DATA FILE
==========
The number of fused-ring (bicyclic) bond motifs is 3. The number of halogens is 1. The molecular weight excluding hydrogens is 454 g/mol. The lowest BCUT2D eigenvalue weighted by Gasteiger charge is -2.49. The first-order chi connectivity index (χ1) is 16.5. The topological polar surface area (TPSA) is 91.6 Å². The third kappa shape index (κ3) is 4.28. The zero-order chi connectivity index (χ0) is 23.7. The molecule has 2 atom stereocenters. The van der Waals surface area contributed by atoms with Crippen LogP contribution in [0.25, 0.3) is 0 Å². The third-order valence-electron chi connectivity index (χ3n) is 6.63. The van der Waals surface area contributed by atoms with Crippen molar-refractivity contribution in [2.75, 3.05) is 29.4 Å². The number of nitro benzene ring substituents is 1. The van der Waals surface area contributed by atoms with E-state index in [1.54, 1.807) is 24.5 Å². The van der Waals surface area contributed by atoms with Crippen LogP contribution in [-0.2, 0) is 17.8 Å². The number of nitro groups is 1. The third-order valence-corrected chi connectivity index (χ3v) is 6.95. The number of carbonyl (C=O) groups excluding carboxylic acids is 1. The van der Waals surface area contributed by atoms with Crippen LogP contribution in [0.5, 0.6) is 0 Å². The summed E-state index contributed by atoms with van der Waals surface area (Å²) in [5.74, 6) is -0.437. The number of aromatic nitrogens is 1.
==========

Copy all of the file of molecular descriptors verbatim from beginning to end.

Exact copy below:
The number of fused-ring (bicyclic) bond motifs is 3. The number of halogens is 1. The molecular weight excluding hydrogens is 454 g/mol. The lowest BCUT2D eigenvalue weighted by Gasteiger charge is -2.49. The first-order chi connectivity index (χ1) is 16.5. The topological polar surface area (TPSA) is 91.6 Å². The third kappa shape index (κ3) is 4.28. The zero-order chi connectivity index (χ0) is 23.7. The molecule has 2 atom stereocenters. The van der Waals surface area contributed by atoms with Crippen LogP contribution in [0.25, 0.3) is 0 Å². The third-order valence-electron chi connectivity index (χ3n) is 6.63. The van der Waals surface area contributed by atoms with Crippen molar-refractivity contribution in [2.75, 3.05) is 29.4 Å². The number of nitro benzene ring substituents is 1. The van der Waals surface area contributed by atoms with E-state index in [1.54, 1.807) is 24.5 Å². The van der Waals surface area contributed by atoms with Crippen LogP contribution in [-0.2, 0) is 17.8 Å². The number of nitro groups is 1. The third-order valence-corrected chi connectivity index (χ3v) is 6.95. The number of carbonyl (C=O) groups excluding carboxylic acids is 1. The van der Waals surface area contributed by atoms with Crippen LogP contribution in [0.5, 0.6) is 0 Å². The summed E-state index contributed by atoms with van der Waals surface area (Å²) in [5.74, 6) is -0.437. The number of aromatic nitrogens is 1.